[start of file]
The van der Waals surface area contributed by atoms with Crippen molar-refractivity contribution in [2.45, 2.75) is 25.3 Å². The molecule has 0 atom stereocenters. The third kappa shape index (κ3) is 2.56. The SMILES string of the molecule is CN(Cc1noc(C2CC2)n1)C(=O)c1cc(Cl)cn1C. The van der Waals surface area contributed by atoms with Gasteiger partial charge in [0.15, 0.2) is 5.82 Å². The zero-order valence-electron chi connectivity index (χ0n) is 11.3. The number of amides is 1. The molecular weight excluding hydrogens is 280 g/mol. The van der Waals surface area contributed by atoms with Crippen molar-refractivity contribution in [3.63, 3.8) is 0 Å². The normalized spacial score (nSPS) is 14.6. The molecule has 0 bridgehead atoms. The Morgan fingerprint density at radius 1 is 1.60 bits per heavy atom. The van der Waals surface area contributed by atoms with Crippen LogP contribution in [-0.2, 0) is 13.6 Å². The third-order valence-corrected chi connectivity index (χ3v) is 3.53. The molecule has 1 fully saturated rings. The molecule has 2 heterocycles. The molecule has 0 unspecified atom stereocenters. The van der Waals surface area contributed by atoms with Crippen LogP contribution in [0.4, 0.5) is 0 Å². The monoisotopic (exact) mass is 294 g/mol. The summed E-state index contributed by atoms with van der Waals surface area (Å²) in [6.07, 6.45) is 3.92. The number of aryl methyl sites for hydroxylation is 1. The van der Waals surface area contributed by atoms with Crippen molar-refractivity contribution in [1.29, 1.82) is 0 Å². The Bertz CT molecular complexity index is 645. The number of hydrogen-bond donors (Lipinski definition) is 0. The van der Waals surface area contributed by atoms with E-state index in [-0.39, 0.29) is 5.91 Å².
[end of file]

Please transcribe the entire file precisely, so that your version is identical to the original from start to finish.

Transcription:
The van der Waals surface area contributed by atoms with Crippen molar-refractivity contribution in [2.45, 2.75) is 25.3 Å². The molecule has 0 atom stereocenters. The third kappa shape index (κ3) is 2.56. The SMILES string of the molecule is CN(Cc1noc(C2CC2)n1)C(=O)c1cc(Cl)cn1C. The van der Waals surface area contributed by atoms with Gasteiger partial charge in [0.15, 0.2) is 5.82 Å². The zero-order valence-electron chi connectivity index (χ0n) is 11.3. The number of amides is 1. The molecular weight excluding hydrogens is 280 g/mol. The van der Waals surface area contributed by atoms with Crippen molar-refractivity contribution in [3.63, 3.8) is 0 Å². The normalized spacial score (nSPS) is 14.6. The molecule has 0 bridgehead atoms. The Morgan fingerprint density at radius 1 is 1.60 bits per heavy atom. The van der Waals surface area contributed by atoms with Crippen LogP contribution in [-0.2, 0) is 13.6 Å². The third-order valence-corrected chi connectivity index (χ3v) is 3.53. The molecule has 1 fully saturated rings. The molecule has 2 heterocycles. The molecule has 0 unspecified atom stereocenters. The van der Waals surface area contributed by atoms with Crippen LogP contribution in [0.4, 0.5) is 0 Å². The monoisotopic (exact) mass is 294 g/mol. The summed E-state index contributed by atoms with van der Waals surface area (Å²) in [6.07, 6.45) is 3.92. The number of aryl methyl sites for hydroxylation is 1. The van der Waals surface area contributed by atoms with Crippen molar-refractivity contribution in [1.29, 1.82) is 0 Å². The Bertz CT molecular complexity index is 645. The number of hydrogen-bond donors (Lipinski definition) is 0. The van der Waals surface area contributed by atoms with E-state index in [-0.39, 0.29) is 5.91 Å².